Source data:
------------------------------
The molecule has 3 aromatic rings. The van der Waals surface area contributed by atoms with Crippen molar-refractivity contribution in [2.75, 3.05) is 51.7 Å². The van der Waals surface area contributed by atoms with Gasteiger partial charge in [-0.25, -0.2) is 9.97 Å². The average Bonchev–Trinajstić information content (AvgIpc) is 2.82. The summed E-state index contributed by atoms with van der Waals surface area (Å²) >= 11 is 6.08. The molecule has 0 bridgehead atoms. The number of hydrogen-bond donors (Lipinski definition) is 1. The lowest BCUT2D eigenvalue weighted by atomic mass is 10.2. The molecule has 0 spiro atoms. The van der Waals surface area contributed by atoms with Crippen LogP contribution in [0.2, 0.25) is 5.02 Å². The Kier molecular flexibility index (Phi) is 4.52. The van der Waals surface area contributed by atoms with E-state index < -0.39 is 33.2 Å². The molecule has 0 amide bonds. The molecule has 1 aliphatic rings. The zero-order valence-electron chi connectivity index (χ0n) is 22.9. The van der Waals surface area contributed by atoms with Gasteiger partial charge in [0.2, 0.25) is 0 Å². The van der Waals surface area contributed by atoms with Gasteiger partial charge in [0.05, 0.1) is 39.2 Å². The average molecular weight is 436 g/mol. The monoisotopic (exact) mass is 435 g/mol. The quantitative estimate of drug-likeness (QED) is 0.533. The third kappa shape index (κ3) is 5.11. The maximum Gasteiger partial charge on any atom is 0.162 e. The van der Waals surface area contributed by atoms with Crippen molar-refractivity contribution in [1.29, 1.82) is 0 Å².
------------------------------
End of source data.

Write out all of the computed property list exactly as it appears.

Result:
The molecule has 3 aromatic rings. The van der Waals surface area contributed by atoms with Crippen molar-refractivity contribution in [2.75, 3.05) is 51.7 Å². The van der Waals surface area contributed by atoms with Gasteiger partial charge in [-0.25, -0.2) is 9.97 Å². The average Bonchev–Trinajstić information content (AvgIpc) is 2.82. The summed E-state index contributed by atoms with van der Waals surface area (Å²) >= 11 is 6.08. The molecule has 0 bridgehead atoms. The number of hydrogen-bond donors (Lipinski definition) is 1. The lowest BCUT2D eigenvalue weighted by atomic mass is 10.2. The molecule has 0 spiro atoms. The van der Waals surface area contributed by atoms with Crippen LogP contribution in [0.2, 0.25) is 5.02 Å². The Kier molecular flexibility index (Phi) is 4.52. The van der Waals surface area contributed by atoms with E-state index < -0.39 is 33.2 Å². The molecule has 0 amide bonds. The molecule has 1 aliphatic rings. The zero-order valence-electron chi connectivity index (χ0n) is 22.9. The van der Waals surface area contributed by atoms with Gasteiger partial charge in [0.2, 0.25) is 0 Å². The van der Waals surface area contributed by atoms with Gasteiger partial charge in [0.05, 0.1) is 39.2 Å². The average molecular weight is 436 g/mol. The monoisotopic (exact) mass is 435 g/mol. The quantitative estimate of drug-likeness (QED) is 0.533. The third kappa shape index (κ3) is 5.11. The maximum Gasteiger partial charge on any atom is 0.162 e. The van der Waals surface area contributed by atoms with Crippen molar-refractivity contribution in [1.29, 1.82) is 0 Å².